When we adopted our wonderful dog Molly just over a year and a half ago, the most common question asked was, “How will you keep her from destroying the garden?” Molly is a terrier mix, and everything we were told indicated that she might be a bit of a menace in the garden. It was winter at the time, and since my garden was still covered in snow, I had plenty of time to focus on the other dog learning I had to do (which was ample) before worrying about how to train her not to tear up the garden, trample and pee on plants, or dig up the dirt. Still, I figured I’d be posting back here that spring or summer with an update or a desperate plea for advice.
Today’s post was slotted to be one detailing our wonderful, recuperative trip to the desert, but then we met Molly.
Our desire to adopt a rescue dog was solidified over the Holidays and during the trip so on return, we started looking seriously with the intention of finding the right dog for us. I told Davin, “This is going to take some time, months even.” I expected to bring a dog home around the time that the peas go into the ground.
Molly was posted on Petfinder on Tuesday night. I called on Wed afternoon and had a long chat with the woman fostering her. She sounded too good to be true. A gentle, loving dog with no behavioural issues that would be overwhelming to people like us who do not have much dog experience.
Molly was being fostered in a home just outside of Toronto so we booked a rental car for Saturday knowing that she might not be right and that this could be the first in an exhaustive line of disappointing dog visits. We were eager to adopt a dog, but we also wanted to be honest and mindful of our limitations. Neither of us have much dog experience and we were worried that a dog with serious social issues and/or showing any signs of aggression could be more than we can handle. I have a tendency to root for the underdog, but I knew it would be detrimental for everyone if we took a dog based on feeling sorry for it, or with good intentions only.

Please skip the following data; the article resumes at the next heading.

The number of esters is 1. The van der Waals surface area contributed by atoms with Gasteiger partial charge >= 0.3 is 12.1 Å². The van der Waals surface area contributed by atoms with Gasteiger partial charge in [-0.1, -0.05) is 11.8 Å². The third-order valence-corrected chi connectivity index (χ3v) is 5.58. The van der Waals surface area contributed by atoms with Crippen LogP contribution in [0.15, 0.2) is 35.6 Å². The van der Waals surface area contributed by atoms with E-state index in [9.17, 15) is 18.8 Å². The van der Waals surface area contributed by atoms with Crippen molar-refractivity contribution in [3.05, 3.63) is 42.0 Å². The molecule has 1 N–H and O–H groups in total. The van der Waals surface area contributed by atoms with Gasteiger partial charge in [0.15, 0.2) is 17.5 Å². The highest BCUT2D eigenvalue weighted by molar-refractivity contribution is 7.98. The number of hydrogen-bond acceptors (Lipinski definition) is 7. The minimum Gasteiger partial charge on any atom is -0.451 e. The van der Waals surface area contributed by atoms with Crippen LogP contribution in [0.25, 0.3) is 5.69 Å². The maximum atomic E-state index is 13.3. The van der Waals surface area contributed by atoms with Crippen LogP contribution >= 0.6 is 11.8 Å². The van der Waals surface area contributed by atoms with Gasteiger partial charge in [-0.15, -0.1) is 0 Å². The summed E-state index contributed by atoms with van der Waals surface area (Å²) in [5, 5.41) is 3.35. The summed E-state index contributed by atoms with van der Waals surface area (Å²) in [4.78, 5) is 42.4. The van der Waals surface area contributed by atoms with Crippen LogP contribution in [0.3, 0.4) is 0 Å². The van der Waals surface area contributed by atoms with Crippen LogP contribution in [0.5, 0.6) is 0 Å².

It’s a tribute to the experience and integrity of the foster parents that Molly was exactly as described. It wasn’t long after meeting her that we knew she’d make a wonderful addition to our family. She was hesitant about us at first. She took her time to approach, but warmed up surprisingly quickly for a dog who has been through so much recently. What’s more, the allergies that normally plague me with prolonged exposure to shedding dogs was absolutely non-existent with this fluffy little Muppet (a mix of non-shedding breeds). A few hours later and she was settled on my lap in the back seat and we were on our way home together.
And just like that we are in love with a scruffy little dog.
Guest post by Felicia Friesema
Gardening, as you may well know, is a constantly changing learning process that tests our willingness to give in to the natural world, to submit ourselves wholeheartedly to a process that denies us what we think we want in favor of what the garden wants. You want fresh zukes? Battle powdery mildew then. Dreaming of a leaning tower of tomatoes? Gotta squash the caterpillars early on. You get the idea. What we want isn’t always what we get. But sometimes, Nature smiles on us and gives us something bigger and more unusual than ever before. For me, it took a dog playing in the grass for Nature’s light bulb to go off over my head.